Figure 1. Lower extremity demonstrating lymphedematous limb with swelling on the dorsum of foot, hyperkeratosis and papillomatosis (navel orange for comparison).
Lymphedema is a disease process that results from failure of the lymphatic transport system. It usually manifests as lower extremity swelling which maybe unilateral or bilateral. However, it can also present as swelling to the trunk, head and neck or external genitalia. It is essentially lymphatic fluid which is protein rich accumulating in the interstitial space. Two types of lymphedema can occur: Primary which is usually due to developmental abnormality and is subclassified based on age at onset. Congenital is from birth to age 1, Precox from age 1 to 35, Tarda is age 35 and onwards. Secondary which is due to a disease process. Secondary is the most common type that one will encounter in practice and it is disruption of the lymphatic pathways by disease, surgery or radiotherapy. Worldwide filariasis caused by the parasite Wuchereria bancrofti is the most common cause of lymphedema. In the USA axillary lymph node dissection is most common cause.
Risk factors for developing lymphedema include obesity, delayed wound healing which results in a prolonged inflammatory phase that disrupts the lymphatic circulation, axillary lymph node removal, sentinel lymph node biopsy, and venous insufficiency.
Symptoms of lymphedema include swelling of the affected body part which is often unilateral and involves the whole limb including the digits. Local symptoms are heaviness, tightness, weakness, reduced joint flexibility, aching or discomfort. Because of protein rich exudate there are often recurrent skin infection that occur. In chronic cases there is hardening, thickening, and tightening of the overlying skin.
Clinically we see swelling in the affected area, non-pitting edema and in the early stages the edema is mild and easily reversed. In the advanced stages the skin becomes indurated and fibrotic. Classic signs are the orange peel appearance of the skin, positive Stemmers sign which is inability to pinch the skin at the base of the second toe, swelling of the dorsum of the foot with squared appearance of the digits. Diagnosis is predominantly clinical and there are no set diagnostic criteria currently.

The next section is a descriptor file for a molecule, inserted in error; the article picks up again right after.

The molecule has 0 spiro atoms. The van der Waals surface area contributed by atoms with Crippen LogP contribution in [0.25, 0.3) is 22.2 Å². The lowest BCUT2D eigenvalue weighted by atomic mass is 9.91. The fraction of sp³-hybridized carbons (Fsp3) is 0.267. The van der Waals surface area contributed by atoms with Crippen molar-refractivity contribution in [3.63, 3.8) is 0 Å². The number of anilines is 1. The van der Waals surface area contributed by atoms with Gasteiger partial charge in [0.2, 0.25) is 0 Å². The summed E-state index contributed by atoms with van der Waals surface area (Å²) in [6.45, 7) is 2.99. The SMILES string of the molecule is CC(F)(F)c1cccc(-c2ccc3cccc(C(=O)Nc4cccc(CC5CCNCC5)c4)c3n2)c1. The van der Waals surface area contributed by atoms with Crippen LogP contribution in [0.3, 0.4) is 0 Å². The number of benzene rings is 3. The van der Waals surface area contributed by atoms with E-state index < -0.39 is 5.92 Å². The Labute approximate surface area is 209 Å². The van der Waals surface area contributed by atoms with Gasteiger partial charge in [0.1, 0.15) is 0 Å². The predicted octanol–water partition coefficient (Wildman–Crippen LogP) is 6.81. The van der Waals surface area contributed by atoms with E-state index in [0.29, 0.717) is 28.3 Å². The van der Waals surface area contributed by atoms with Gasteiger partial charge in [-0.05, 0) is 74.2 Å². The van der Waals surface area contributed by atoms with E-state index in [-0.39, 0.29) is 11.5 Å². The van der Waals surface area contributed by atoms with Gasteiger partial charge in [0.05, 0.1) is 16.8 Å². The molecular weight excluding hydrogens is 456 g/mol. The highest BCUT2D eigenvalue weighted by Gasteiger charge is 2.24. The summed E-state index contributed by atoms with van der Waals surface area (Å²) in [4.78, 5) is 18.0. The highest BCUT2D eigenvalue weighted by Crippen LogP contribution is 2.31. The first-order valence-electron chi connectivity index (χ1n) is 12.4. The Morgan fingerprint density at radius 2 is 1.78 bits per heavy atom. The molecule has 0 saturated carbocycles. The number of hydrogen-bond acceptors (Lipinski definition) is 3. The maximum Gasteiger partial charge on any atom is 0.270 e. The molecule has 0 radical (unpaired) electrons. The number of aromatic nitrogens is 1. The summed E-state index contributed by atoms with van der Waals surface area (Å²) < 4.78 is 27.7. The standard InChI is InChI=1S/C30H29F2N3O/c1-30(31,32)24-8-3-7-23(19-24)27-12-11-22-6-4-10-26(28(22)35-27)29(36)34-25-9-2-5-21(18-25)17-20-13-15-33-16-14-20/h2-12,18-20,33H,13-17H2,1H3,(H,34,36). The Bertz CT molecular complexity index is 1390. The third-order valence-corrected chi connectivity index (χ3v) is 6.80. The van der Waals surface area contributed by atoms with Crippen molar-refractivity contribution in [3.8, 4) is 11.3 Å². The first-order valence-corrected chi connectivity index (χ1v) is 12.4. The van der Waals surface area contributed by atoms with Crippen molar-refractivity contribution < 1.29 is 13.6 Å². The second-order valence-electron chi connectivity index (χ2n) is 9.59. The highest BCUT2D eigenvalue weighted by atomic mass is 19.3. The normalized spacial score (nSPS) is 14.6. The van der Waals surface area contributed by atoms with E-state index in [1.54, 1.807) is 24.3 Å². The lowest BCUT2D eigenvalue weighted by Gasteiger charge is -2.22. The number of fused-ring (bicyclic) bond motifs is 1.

Management and Treatment
There is no curative treatment, so management is aimed at minimizing discomfort and swelling, and preventing infection.
There are two types of management conservative and surgical. Similar to other chronic diseases patient involvement is essential to achieving therapeutic goals. Complete decongestive therapy is ideal. It is a combination of lymphatic massage, compression, skin care and exercise. There are specialized centers that combine all these treatment modalities in one place.
Cornerstone to treatment is compression. The selection of type and level of compression is guided by patient tolerance, mobility, arterial vascular status, and any underlying conditions the patient may have. Essentially with compression therapy an external pressure is applied to the limb to help mobilize the fluid in the subcutaneous tissue. There are 3 different levels of compression that are achieved by using 2 different kinds of bandages Long stretch or elastic bandages, short stretch or inelastic bandages. Depending on the type of bandage used and the number of layers of bandage applied you achieve different levels of compression. There are 3 levels of compression: Mild compression is from 17 to 25 mm Hg. Moderate from 25-35 mmHg, High from 40-50mmHg.
Patients with lymphedema need to take care of their skin and take precautions to avoid getting infections or aggravating the edema. They must keep the affected area of skin clean and dry and moisturize the skin. They should wear gloves while gardening or cooking to avoid inadvertent injury or burns to the skin. They should avoid tight clothing or jewelry that impedes the circulation. They must not apply external heat to the affected area since this causes vasodilation and aggravates the swelling. Elevate the limb whenever possible to aid return of fluid. Immunization, blood draws and blood pressure measurements in affected limb may predispose to infection or swelling and should be avoided when possible. A multidisciplinary approach has the most success of managing this chronic recurring condition.